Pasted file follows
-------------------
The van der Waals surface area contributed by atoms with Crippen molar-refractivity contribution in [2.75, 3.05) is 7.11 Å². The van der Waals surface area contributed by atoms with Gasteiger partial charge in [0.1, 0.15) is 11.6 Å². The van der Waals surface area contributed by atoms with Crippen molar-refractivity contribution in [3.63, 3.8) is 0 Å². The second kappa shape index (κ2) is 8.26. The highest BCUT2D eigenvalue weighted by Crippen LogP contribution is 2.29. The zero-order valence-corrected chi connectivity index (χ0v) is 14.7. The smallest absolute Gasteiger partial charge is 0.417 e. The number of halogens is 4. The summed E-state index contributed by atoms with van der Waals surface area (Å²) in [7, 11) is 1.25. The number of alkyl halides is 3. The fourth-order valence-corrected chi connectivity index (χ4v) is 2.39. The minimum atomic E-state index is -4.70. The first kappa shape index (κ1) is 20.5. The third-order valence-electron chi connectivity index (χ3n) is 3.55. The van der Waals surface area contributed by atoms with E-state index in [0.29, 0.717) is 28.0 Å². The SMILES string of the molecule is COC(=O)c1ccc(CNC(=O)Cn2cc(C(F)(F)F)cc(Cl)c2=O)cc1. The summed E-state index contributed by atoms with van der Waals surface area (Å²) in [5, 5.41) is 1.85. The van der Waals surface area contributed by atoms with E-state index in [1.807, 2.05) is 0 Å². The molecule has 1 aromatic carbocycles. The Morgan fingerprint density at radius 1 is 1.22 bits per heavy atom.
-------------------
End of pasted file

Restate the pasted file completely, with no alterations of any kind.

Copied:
The van der Waals surface area contributed by atoms with Crippen molar-refractivity contribution in [2.75, 3.05) is 7.11 Å². The van der Waals surface area contributed by atoms with Gasteiger partial charge in [0.1, 0.15) is 11.6 Å². The van der Waals surface area contributed by atoms with Crippen molar-refractivity contribution in [3.63, 3.8) is 0 Å². The second kappa shape index (κ2) is 8.26. The highest BCUT2D eigenvalue weighted by Crippen LogP contribution is 2.29. The zero-order valence-corrected chi connectivity index (χ0v) is 14.7. The smallest absolute Gasteiger partial charge is 0.417 e. The number of halogens is 4. The summed E-state index contributed by atoms with van der Waals surface area (Å²) in [7, 11) is 1.25. The number of alkyl halides is 3. The fourth-order valence-corrected chi connectivity index (χ4v) is 2.39. The minimum atomic E-state index is -4.70. The first kappa shape index (κ1) is 20.5. The third-order valence-electron chi connectivity index (χ3n) is 3.55. The van der Waals surface area contributed by atoms with E-state index in [0.29, 0.717) is 28.0 Å². The SMILES string of the molecule is COC(=O)c1ccc(CNC(=O)Cn2cc(C(F)(F)F)cc(Cl)c2=O)cc1. The summed E-state index contributed by atoms with van der Waals surface area (Å²) in [5, 5.41) is 1.85. The van der Waals surface area contributed by atoms with E-state index in [1.807, 2.05) is 0 Å². The molecule has 1 aromatic carbocycles. The Morgan fingerprint density at radius 1 is 1.22 bits per heavy atom.